Doxey Marshes

A wetland oasis near the centre of Stafford and one of the country's best bird watching sites


Doxey Marshes
ST16 1PU (nearest)
*Just off the A5013, Eccleshall Road off Junction 14 on the M6
**You can park in the car park at the end of Wootton Drive. (Creswell Farm Drive leads on to Wootton Drive)
ST16 1PU (nearest)
A static map of Doxey Marshes

Know before you go

121 hectares

Entry fee


Parking information

Parking options: You can park in the car park at the end of Wootton Drive.

Grazing animals


Walking trails

Flat surfaced paths cover most of the reserve, although access is occasionally reduced during periods of flooding.

Please observe on-site instructions for the on-lead/off-lead dog zones across the reserve.

Access onto site is via RADAR Kissing gates (for disabled access)

Contact the Trust for further disabled access information.


Flat surfaced paths cover most of the reserve, although access is occasionally reduced during periods of flooding. 

Access onto site is via RADAR Kissing gates (for disabled access) and the site has accessible tracks 

Contact the Trust for further disabled access information.

Bird hides update 

Unfortunately, due to persistent antisocial behavior out of hours, we have installed a metal door to the main bird hide which has a combination lock on the entrance to allow access. The combination code can be obtained by contacting the Trust at 

Covid 19 Update

The large bird hide is currently locked but will be opened on the 12th April.  Please continue to follow the Governments's social contact and distancing rules and respect other visitors.


On a lead


Accessible trails

When to visit

Opening times

Open at all times

Best time to visit

March to May, September to December

About the reserve

Visitors to Doxey Marshes can get closer to wildlife;

Bird Hides 

The reserve has two bird hides and a series of pond dipping platforms 

Here are a few species to look out for from each bird hide - so grab your binoculars and get spotting!

  • The rectangular hide overlooking Tillington Flash:  Oystercatcher (spring); hobby (summer); shelduck (summer); goosander (autumn and winter); black tailed godwit (spring and autumn); great crested grebe (all year); little egret (all year). 
  • The octagonal hide overlooking the scrape: Redshank (spring); green sandpiper (spring and autumn); dunlin (spring and autumn); snipe (all year); lapwing (all year). 

Explore the underwater world

Pond-dipping is a great activity for all the family. You'll be amazed at the wonderful variety of tiny creatures that live in our ponds and lakes. For a guide to pond-dipping, download our Wildlife Watch Activity Sheet

A big thank you to ... The Doxey Marshes improvement project was funded through the Landfill Communities Fund, and the Trust also received a £4,000 grant from Stafford Borough Council, £1,000 from the CLA Charitable Trust and £1,000 from the W E DUNN Trust towards the work. The Trust's Stafford Local Group also donated £1,000 from the proceeds of their walks, talks and events.  

Wax rubbing trail:

Follow the circular trail around the centre of the reserve to find the numbered posts with rubbing plaques of some of the wildlife that lives here. Don't forget your crayons! Download your rubbing sheet at the bottom of this web page.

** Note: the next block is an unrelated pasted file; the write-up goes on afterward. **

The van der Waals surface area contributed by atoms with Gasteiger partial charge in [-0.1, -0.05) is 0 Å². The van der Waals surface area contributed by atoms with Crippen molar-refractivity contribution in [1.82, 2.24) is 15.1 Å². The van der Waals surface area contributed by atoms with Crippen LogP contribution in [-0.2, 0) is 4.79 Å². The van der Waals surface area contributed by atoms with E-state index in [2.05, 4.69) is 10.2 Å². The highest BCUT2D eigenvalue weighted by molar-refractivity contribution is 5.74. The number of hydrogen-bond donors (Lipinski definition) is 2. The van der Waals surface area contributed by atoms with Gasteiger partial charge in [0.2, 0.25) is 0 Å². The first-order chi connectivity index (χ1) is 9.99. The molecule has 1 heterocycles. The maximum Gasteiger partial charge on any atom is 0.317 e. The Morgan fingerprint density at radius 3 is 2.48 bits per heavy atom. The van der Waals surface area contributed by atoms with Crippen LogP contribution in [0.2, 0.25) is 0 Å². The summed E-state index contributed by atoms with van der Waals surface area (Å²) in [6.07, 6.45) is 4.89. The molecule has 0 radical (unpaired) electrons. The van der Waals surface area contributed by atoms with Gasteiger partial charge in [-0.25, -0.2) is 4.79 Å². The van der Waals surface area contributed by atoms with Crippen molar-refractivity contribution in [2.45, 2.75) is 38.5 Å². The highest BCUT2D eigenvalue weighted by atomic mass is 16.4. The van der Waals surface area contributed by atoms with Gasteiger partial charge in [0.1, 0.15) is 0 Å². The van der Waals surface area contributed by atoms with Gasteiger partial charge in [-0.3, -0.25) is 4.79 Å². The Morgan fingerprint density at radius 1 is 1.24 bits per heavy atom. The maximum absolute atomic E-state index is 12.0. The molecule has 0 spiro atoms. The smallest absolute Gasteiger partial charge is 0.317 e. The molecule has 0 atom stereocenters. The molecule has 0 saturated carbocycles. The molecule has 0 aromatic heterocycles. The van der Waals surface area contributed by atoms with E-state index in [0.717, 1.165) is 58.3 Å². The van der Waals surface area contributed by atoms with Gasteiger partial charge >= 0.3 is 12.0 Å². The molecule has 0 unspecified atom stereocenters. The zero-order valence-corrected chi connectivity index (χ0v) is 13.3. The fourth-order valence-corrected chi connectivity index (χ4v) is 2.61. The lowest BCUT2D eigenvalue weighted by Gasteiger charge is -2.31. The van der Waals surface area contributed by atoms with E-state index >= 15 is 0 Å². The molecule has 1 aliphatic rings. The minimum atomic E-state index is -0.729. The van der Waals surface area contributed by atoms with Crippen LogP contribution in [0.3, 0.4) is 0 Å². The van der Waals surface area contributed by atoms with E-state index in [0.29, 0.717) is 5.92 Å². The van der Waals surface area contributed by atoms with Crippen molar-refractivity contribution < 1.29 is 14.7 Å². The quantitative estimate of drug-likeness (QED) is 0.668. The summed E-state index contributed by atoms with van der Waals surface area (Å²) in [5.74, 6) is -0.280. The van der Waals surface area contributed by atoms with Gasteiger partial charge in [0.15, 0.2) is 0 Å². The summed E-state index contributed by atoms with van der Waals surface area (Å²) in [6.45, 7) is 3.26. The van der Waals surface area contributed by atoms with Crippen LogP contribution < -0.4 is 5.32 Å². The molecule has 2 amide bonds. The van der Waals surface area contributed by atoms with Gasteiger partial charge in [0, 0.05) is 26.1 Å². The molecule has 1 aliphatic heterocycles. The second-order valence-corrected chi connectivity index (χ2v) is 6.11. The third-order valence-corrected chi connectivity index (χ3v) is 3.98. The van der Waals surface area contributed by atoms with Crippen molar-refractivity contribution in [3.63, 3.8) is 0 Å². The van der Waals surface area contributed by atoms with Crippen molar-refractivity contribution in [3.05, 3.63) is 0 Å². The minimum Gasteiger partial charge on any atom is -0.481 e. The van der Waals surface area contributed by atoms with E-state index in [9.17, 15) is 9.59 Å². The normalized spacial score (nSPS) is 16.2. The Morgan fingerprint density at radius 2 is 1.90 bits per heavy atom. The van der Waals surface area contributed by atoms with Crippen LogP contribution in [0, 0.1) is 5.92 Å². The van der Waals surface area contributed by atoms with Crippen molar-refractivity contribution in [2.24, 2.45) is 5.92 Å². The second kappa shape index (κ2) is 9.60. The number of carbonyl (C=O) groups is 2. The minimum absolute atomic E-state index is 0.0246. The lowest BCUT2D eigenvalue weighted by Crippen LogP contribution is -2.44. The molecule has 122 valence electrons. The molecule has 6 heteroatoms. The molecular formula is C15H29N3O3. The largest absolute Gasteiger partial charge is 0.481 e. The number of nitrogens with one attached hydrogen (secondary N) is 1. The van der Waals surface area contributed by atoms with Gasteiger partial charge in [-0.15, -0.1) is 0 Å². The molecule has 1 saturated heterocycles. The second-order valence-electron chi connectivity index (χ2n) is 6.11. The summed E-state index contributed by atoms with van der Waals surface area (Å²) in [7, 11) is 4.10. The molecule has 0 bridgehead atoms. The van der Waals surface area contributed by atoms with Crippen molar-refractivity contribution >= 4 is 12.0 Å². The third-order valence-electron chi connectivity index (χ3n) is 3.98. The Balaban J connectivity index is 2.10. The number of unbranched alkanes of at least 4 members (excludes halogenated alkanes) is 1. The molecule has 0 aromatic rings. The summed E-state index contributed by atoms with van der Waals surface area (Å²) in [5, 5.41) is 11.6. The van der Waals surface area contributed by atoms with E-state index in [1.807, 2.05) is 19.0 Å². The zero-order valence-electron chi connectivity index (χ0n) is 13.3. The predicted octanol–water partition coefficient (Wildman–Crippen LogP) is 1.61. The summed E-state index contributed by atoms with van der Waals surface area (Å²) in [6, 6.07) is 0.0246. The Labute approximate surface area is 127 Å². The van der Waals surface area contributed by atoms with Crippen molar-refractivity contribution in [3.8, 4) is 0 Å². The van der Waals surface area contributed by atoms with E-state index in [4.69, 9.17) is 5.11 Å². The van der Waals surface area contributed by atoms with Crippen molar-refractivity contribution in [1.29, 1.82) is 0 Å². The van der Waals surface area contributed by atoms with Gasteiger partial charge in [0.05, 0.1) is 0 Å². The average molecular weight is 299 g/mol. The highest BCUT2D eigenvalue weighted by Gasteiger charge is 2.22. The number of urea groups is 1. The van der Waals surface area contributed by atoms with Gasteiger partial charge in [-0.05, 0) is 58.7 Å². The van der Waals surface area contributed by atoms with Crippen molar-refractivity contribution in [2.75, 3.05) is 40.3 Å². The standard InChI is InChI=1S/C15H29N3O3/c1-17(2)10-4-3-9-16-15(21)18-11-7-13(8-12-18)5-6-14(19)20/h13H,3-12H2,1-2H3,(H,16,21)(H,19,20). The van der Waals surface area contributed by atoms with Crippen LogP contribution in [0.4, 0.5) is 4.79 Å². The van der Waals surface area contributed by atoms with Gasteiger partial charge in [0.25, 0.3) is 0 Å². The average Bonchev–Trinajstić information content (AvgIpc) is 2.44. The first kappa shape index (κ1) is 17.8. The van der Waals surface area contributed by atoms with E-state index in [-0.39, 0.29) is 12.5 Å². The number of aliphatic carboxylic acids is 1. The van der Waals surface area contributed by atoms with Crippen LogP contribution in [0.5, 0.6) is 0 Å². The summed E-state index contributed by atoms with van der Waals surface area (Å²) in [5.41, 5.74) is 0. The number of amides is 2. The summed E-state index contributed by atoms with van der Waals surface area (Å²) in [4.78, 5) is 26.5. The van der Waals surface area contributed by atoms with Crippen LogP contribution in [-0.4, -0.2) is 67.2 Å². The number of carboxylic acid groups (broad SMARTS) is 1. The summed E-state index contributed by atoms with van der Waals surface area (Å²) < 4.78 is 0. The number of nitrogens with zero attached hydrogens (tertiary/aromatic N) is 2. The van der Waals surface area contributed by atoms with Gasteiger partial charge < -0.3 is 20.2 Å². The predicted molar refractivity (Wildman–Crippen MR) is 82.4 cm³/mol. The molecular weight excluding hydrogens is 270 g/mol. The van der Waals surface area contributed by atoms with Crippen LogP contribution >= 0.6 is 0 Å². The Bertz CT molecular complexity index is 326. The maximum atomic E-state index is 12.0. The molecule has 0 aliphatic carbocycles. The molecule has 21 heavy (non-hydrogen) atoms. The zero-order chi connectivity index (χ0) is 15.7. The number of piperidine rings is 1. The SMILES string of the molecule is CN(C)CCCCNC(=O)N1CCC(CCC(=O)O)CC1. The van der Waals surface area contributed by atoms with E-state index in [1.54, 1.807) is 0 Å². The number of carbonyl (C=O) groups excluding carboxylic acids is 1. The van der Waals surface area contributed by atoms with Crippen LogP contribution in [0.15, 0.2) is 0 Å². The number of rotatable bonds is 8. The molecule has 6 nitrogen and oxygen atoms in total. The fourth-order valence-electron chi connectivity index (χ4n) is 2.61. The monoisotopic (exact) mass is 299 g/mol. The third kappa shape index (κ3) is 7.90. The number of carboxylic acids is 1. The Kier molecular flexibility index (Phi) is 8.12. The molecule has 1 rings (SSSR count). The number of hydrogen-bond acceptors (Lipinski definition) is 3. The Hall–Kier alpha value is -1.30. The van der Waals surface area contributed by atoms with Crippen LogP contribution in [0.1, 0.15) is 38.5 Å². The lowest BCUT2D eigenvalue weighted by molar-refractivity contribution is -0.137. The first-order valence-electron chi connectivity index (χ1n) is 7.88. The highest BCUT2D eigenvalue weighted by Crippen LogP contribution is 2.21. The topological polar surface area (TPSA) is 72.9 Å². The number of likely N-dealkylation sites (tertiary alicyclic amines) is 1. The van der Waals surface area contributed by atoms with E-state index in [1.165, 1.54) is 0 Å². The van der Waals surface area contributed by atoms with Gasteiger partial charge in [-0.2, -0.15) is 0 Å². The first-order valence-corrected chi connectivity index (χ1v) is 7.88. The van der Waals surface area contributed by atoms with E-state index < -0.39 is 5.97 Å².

Take an early morning walk in spring to discover the magic of a wetland dawn chorus:

  • Look and listen for Lapwing performing their tumbling display flight over the pasture in Spring, whilst calling out 'pee-wit'
  • Keep an eye out for migrating birds as the reserve is well known for attracting lots of passage species and even the odd rarity!
  • Visit in the winter months to see large flocks of waterfowl including Wigeon and Teal Birds Galore!
  • Doxey Marshes is a fantastic place to discover birds with over 200 species recorded and over 80 breeding species.  
  • The reserve is designated a Site of Special Scientific Interest for its nationally important populations of Lapwing, Snipe and Redshank. The reserve also attracts many rare birds every year, including the first ever Cattle Egret and River Warbler to be recorded in the Midlands region!  
Not Just Birds!

Although well known as a great bird watching location, Doxey Marshes is also home to regionally significant populations of Otter, Harvest Mouse and Water Shrew.  The reserve is also home to a vast array of wetland plants, including the biggest area of Reed-sweet Grass in the Midlands.  In Spring the pastures are carpeted with flowers such as Lady’s Smock, Buttercup and Ragged Robin.  

Water, water everywhere

The reserve forms part of the River Sow floodplain so is naturally a wet area and will occasionally flood.  Most of the large pools on the reserve, known locally as flashes, have formed as a result of subsidence from brine extraction in the 1950s.  These flashes are a great place to find many species of water bird including Tufted Duck, Goosander and Great Crested Grebe.  

Mud, Mud Glorious Mud

Across the reserve are numerous muddy depressions known as scrapes.  These were created to encourage wetland birds such as Lapwing and Redshank to breed, as well as providing feeding points for migrating birds

 A Living Landscape

This nature reserve is part of the Staffordshire Rivers Living Landscape

'Living Landscapes' is The Wildlife Trusts innovative approach to nature conservation and involves focusing our efforts on improving the wider landscape to make it better for wildlife.   

Contact us

Staffordshire Wildlife Trust
Contact number: 01889 880100

Environmental designation

Site of Special Scientific Interest (SSSI)
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Rubbing Sheet - pg 1

Rubbing sheet - pg 2